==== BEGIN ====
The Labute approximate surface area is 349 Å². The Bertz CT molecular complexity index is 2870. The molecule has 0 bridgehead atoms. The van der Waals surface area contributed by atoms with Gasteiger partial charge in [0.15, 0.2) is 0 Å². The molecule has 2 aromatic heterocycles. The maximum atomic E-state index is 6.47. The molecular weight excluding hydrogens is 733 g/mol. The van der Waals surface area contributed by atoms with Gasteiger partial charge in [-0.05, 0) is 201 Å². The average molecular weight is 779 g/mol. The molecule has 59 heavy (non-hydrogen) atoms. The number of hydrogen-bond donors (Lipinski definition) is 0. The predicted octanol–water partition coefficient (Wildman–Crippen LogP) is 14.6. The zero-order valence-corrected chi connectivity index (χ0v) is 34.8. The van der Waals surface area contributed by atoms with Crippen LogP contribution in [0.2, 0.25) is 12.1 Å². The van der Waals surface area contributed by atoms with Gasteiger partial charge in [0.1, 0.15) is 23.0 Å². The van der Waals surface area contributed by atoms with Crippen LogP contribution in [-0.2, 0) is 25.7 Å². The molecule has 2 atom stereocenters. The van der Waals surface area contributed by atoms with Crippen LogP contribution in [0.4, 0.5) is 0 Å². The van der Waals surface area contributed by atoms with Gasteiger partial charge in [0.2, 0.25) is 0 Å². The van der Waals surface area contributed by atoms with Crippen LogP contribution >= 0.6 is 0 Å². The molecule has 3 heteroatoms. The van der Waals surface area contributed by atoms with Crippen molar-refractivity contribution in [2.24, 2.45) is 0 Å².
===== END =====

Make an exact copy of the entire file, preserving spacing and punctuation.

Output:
The Labute approximate surface area is 349 Å². The Bertz CT molecular complexity index is 2870. The molecule has 0 bridgehead atoms. The van der Waals surface area contributed by atoms with Gasteiger partial charge in [0.15, 0.2) is 0 Å². The molecule has 2 aromatic heterocycles. The maximum atomic E-state index is 6.47. The molecular weight excluding hydrogens is 733 g/mol. The van der Waals surface area contributed by atoms with Gasteiger partial charge in [-0.05, 0) is 201 Å². The average molecular weight is 779 g/mol. The molecule has 59 heavy (non-hydrogen) atoms. The number of hydrogen-bond donors (Lipinski definition) is 0. The predicted octanol–water partition coefficient (Wildman–Crippen LogP) is 14.6. The zero-order valence-corrected chi connectivity index (χ0v) is 34.8. The van der Waals surface area contributed by atoms with Crippen LogP contribution in [0.2, 0.25) is 12.1 Å². The van der Waals surface area contributed by atoms with Gasteiger partial charge in [0.1, 0.15) is 23.0 Å². The van der Waals surface area contributed by atoms with Crippen LogP contribution in [-0.2, 0) is 25.7 Å². The molecule has 2 atom stereocenters. The van der Waals surface area contributed by atoms with Crippen LogP contribution in [0.4, 0.5) is 0 Å². The van der Waals surface area contributed by atoms with Gasteiger partial charge in [0.2, 0.25) is 0 Å². The van der Waals surface area contributed by atoms with Crippen LogP contribution >= 0.6 is 0 Å². The molecule has 3 heteroatoms. The van der Waals surface area contributed by atoms with Crippen molar-refractivity contribution in [2.24, 2.45) is 0 Å².